My royal review of season two of 'Bridgerton'

By: Alexis Stallard, Online Editor

Today’s dating world is a scary one because you never really know who the person you’re with is until you’re 20 minutes into the most awkward dinner on planet Earth. You are never truly aware of the other person’s intentions, either. Do they want something casual, something serious, or do they have other motives?

The London socialites of the 17th century had the right idea. Everyone who was “out” in society was there for one reason – to get married. The reasons behind that desire can differ, but there is no guessing as to what they are after.

The second season of the hit Netflix series “Bridgerton” was released Friday, and this time, its focus is on the oldest Bridgerton child, Anthony. While I was upset to no longer look upon the angular jaw of last year’s star Rege-Jean Page as the Duke, I quickly found a new favorite. My totally platonic love of this season is Simone Ashley, who plays Kate Sharma. The woman is a Disney princess come to life, and she played the role of “concerned older sister” extremely well.

The show is based on a series of books by Julia Quinn and it is centered around the Bridgertons, a family of nobility in 17th century England. The “social season” refers to the time of year when all the families of high social standing return to the bustling city of London from their quiet country homes. Those who are of age work their hardest to find an advantageous marriage. It even has an anonymous gossip writer, dubbed Lady Whistledown, who exposes even the best kept secrets of the upper echelon. For me, it is reminiscent of the crown jewel of early 2000s drama television, “Gossip Girl”.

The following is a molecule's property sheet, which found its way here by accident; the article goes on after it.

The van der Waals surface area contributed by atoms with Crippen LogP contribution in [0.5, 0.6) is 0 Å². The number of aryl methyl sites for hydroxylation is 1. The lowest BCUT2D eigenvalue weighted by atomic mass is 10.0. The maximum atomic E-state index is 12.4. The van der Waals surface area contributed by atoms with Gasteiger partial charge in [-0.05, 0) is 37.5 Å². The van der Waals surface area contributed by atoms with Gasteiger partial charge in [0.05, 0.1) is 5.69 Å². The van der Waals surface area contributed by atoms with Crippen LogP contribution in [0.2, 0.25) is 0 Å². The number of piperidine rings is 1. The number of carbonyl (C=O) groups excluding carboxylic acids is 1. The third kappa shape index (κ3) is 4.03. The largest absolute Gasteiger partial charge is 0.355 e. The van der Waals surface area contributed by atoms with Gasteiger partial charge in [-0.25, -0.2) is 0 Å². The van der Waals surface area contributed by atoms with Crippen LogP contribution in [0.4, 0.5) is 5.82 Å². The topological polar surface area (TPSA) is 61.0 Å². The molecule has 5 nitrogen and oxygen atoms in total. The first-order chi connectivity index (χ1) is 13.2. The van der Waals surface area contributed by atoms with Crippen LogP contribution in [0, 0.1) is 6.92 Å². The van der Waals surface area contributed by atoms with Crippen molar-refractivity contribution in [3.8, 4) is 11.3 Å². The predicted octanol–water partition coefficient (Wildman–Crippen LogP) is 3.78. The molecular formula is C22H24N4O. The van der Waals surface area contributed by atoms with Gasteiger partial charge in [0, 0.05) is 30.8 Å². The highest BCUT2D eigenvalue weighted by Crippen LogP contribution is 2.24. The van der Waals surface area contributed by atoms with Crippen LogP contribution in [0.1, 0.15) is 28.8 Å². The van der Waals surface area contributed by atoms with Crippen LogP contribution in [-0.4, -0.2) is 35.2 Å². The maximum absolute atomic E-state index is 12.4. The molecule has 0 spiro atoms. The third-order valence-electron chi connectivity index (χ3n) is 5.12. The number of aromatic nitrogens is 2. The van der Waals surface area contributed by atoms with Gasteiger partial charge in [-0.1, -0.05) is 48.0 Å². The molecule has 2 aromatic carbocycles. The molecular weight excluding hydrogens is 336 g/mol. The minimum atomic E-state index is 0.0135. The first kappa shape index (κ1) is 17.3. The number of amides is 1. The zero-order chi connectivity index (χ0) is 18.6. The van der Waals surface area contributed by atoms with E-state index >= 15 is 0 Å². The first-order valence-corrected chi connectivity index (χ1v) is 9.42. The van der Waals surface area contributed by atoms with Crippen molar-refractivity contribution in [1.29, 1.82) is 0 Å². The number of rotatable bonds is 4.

This season had a lot to live up to, seeing as the first season was a total hit. The first season aired Christmas day in 2020 and was our introduction to the complicated world of London’s social season. The first season followed the eldest sister, Daphne, on her tumultuous first social season.

I appreciated the dedication to building the tension between Anthony and Kate, rather than just jumping right into the relationship. I think it was necessary to switch up the plot this season to keep it interesting, seeing as Daphne and Simon’s relationship would no longer be there to draw in an audience.

The loss of the Bridgerton patriarchy was finally fully addressed this season, and I admit to shedding several tears. Watching Violet’s pain after losing her husband while trying to cope with being a new mother again was nothing short of heart-shattering. Also seeing how Anthony became Anthony made his character much more understandable and likable.

On a happier note, my favorite episode by far was the pall-mall episode, in which the Bridgerton siblings play a very competitive game of croquet. The whole Bridgeton family is extremely lovable and watching them interact as true siblings was definitely a bright spot in the season. Knowing how respected they are in society, it is fun to watch them act in opposition to how they are expected because of their social standing.

I wish the dating scene in 2022 could be as simple as the social season seems to be on “Bridgerton,” but since it’s not, I will live vicariously through the Bridgerton family. I highly recommend this second season, especially if you watched the first season. Do yourself a favor: Forget all your responsibilities, open Netflix, and slip into the non-existent world of Bridgerton. You may laugh, you may cry, but you will definitely be entertained.

PHOTO: Courtesy Photo, Unsplash